The International Prune Association (IPA) recently planted a young prune tree on the grounds of a farm school, Botha’s Halte Primary School, in the Breede River Valley, a couple of kilometres from where the most successful South African prune variety was first discovered in the 1960s.
The tree, a Van der Merwe prune variety, is considered to be one of the best prune varieties in the world. The IPA recently visited the region and was so impressed with the state-of-the-art farm school on Bosjes Farm that they decided to donate a tree to the school. The prune variety was discovered on a neighbouring farm that belonged to Koos van der Merwe.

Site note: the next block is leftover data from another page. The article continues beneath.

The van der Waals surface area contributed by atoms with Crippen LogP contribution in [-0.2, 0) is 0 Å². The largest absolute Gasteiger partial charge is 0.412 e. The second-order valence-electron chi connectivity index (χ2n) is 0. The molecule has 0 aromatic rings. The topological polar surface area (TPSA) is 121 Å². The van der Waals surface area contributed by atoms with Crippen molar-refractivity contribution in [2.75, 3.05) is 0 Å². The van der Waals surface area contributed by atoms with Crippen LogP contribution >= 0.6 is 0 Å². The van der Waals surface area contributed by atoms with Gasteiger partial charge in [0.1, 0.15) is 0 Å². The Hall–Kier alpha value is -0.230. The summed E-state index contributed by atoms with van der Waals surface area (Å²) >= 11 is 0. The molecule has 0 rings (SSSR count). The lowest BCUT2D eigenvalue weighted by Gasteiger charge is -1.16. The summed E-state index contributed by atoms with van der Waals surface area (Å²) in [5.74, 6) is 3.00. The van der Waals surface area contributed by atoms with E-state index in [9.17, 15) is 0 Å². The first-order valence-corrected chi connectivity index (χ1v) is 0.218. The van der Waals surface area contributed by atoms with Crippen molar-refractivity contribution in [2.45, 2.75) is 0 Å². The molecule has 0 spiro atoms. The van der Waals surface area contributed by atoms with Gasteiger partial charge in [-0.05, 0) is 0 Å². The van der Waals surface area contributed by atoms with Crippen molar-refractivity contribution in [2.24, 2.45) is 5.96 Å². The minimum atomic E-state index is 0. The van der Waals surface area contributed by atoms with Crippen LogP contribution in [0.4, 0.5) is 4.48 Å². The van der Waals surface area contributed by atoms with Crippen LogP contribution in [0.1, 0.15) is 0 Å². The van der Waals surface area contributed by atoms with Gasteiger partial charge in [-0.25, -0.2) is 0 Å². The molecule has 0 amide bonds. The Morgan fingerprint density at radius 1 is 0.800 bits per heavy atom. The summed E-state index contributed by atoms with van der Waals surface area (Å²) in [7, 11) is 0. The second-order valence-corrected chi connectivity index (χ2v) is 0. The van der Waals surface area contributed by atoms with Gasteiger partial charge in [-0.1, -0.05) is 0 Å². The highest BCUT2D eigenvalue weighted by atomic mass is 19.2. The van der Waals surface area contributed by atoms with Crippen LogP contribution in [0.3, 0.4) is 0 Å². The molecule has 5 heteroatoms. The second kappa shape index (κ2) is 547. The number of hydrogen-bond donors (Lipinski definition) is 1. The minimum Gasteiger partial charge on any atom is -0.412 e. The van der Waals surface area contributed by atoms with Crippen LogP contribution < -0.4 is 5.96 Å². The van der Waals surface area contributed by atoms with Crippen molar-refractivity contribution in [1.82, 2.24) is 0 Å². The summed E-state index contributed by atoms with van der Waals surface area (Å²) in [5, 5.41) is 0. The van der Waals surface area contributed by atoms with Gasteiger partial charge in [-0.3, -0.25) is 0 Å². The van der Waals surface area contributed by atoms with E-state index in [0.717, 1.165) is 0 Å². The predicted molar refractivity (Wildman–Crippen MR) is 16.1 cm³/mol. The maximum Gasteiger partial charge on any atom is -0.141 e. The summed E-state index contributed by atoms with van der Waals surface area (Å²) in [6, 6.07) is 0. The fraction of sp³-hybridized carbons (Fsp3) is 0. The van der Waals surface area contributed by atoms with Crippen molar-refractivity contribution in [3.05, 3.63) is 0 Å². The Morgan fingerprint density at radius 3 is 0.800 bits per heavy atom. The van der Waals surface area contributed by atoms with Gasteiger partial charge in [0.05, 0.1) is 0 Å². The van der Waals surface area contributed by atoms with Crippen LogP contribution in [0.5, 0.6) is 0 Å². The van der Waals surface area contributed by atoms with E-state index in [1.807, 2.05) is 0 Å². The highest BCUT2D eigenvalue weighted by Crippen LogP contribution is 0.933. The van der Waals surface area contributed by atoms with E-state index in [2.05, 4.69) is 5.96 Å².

The Van der Merwe requires less winter cold to bear a good crop and is better adapted to the main production areas of South Africa which has fairly mild winters with plenty of sunshine. The first prune trees in South Africa, Prune D’Agen, were imported by Harry Pickstone in 1892. The Van der Merwe variety is a genetic mutation from the original French variety.
The IPA Chairman, Chris Krone, said that the IPA hopes that the children will enjoy the fruit and the shade of the tree. “We want you to know where your food comes from, and hopefully some of you will one day make agriculture your career.”
The revamp of the Botha’s Halte Primary School was initiated by the Bosjes Trust with the aim of creating a centre of learning excellence for the benefit of farmworkers’ children and the greater community. The ‘green’ school boasts its own greywater system, solar and wind energy, as well as water supply.